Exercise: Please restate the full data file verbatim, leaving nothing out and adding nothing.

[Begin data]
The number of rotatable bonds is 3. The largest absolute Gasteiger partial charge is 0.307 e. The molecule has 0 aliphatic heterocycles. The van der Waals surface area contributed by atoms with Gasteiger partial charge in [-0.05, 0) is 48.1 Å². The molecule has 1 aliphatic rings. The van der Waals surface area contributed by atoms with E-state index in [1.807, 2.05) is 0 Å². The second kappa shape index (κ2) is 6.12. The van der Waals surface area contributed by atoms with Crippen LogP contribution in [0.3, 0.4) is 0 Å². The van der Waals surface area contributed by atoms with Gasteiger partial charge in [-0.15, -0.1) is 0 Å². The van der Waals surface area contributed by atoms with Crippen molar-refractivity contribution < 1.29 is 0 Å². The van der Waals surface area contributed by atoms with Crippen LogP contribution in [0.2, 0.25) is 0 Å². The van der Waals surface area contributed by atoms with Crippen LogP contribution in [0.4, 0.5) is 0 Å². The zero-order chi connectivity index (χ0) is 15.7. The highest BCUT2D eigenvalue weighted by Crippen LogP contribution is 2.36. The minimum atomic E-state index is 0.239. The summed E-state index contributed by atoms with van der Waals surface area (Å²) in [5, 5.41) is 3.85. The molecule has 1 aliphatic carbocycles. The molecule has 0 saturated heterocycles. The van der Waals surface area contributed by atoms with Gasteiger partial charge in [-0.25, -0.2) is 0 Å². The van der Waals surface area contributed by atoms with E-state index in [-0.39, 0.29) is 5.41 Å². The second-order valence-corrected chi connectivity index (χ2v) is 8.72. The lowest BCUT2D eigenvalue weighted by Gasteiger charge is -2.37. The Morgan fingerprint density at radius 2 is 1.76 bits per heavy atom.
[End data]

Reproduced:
The number of rotatable bonds is 3. The largest absolute Gasteiger partial charge is 0.307 e. The molecule has 0 aliphatic heterocycles. The van der Waals surface area contributed by atoms with Gasteiger partial charge in [-0.05, 0) is 48.1 Å². The molecule has 1 aliphatic rings. The van der Waals surface area contributed by atoms with E-state index in [1.807, 2.05) is 0 Å². The second kappa shape index (κ2) is 6.12. The van der Waals surface area contributed by atoms with Crippen LogP contribution in [0.3, 0.4) is 0 Å². The van der Waals surface area contributed by atoms with Gasteiger partial charge in [-0.15, -0.1) is 0 Å². The van der Waals surface area contributed by atoms with Crippen molar-refractivity contribution < 1.29 is 0 Å². The van der Waals surface area contributed by atoms with Crippen LogP contribution in [0.2, 0.25) is 0 Å². The van der Waals surface area contributed by atoms with Crippen LogP contribution in [0.4, 0.5) is 0 Å². The zero-order chi connectivity index (χ0) is 15.7. The highest BCUT2D eigenvalue weighted by Crippen LogP contribution is 2.36. The minimum atomic E-state index is 0.239. The summed E-state index contributed by atoms with van der Waals surface area (Å²) in [5, 5.41) is 3.85. The molecule has 1 aliphatic carbocycles. The molecule has 0 saturated heterocycles. The van der Waals surface area contributed by atoms with Gasteiger partial charge in [-0.25, -0.2) is 0 Å². The van der Waals surface area contributed by atoms with E-state index in [-0.39, 0.29) is 5.41 Å². The second-order valence-corrected chi connectivity index (χ2v) is 8.72. The lowest BCUT2D eigenvalue weighted by Gasteiger charge is -2.37. The Morgan fingerprint density at radius 2 is 1.76 bits per heavy atom.